side profile of a customized chevy c10 show truck
custom wheel and hood on a chevy c10
502 bbc in a chevy show truck
custom interior of a show truck
interior ceiling of a c10 chevy show truck
rear quarter view of a customized chevy c10 show truck
gas filler in the bed of a show truck

Matt Dillon turned the C10’s timeless good looks up to 11 with some tasteful body mods, 1-piece windows, and a spectacular PPG Victory Red paint job. A complete Classic Performance Products coil-over suspension system serves up the perfect California rake.

A Goodmark cowl-induction hood adds extra attitude and gives the Chevy big block some necessary breathing room

Dillon says he’s not that good at wiring, but you’d never know it by the looks of the perfectly executed engine compartment. The pickup’s 502 HO crate motor wears a pair of Chevy Bowtie valve covers along with some beautifully polished engine jewelry.

The no-nonsense interior sports a black leather bench seat with ostrich inserts and a custom glove box cover Matt made to hide the Sony stereo. It’s a look that pays tribute to pickup’s original hardworking aesthetic.

Look up and you’ll find the C10 has no headliner. Dillon used a small spray gun to bring the exterior’s crimson finish into the cab.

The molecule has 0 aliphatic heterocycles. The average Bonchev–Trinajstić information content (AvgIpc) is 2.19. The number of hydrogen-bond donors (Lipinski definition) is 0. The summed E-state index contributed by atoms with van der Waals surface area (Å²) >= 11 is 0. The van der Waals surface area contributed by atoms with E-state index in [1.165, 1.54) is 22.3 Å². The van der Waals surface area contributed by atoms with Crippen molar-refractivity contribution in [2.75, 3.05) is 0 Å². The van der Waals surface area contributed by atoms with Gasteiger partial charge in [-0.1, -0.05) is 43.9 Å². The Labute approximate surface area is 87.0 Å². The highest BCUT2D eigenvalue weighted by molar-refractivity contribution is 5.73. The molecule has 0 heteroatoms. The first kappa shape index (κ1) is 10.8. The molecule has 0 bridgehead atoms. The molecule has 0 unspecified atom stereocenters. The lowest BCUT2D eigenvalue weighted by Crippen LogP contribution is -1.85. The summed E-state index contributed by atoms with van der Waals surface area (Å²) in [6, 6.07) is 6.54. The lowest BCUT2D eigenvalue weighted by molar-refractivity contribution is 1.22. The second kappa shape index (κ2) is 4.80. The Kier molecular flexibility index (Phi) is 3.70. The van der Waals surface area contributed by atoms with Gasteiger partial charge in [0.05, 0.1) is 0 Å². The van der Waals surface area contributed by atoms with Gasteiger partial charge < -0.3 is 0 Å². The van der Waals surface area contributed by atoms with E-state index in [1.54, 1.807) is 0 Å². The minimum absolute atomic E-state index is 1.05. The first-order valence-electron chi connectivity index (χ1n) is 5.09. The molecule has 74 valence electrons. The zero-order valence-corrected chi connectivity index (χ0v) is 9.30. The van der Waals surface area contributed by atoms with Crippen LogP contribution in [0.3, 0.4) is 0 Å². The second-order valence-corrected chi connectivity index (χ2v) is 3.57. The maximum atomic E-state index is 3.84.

No doubt about it, Matt Dillon's truck has the horsepower to haul the mail, and the payload space to haul just about anything else. Look closely, there’s a secret hidden in the hardwood truck bed.

Since the C10 lost its factory cab-mounted fuel spout, Dillon fills the truck’s custom fuel cell via an inconspicuous port in the truck bed.

They say beauty is only skin deep. To the casual observer, Matt Dillon’s 1967 Chevy C10 is a real treat for the eyes.

But, take a closer look and you’ll see the true splendor of this custom pickup transcends its stunning exterior—it’s a perfect 10 through and through.

Dillon set his sights on a C10 build at an early age. “I grew up in Wabash, IN working on trucks with my dad,” Dillon said. “I always wanted to build a big block, short bed, from the ground up.”

“My dad was always trading; anything he had was for sale. We’d go to Kentucky just about every weekend and buy something, fix it up, and sell it,” Dillon said. “We did engine work, bodywork, and paint in a garage with a dirt floor.”

As an adult, Dillon supplemented the solid skill set developed in his father’s garage by building an impressive collection of project vehicles, including a ’66 and a ’71 Nova SS, a ’96 Impala SS, and a handful of Chevy—you guessed it—SS trucks. When he bought a serviceable ’67 C10 from his buddy in Strawtown, IN, he found out he lacked one essential skill.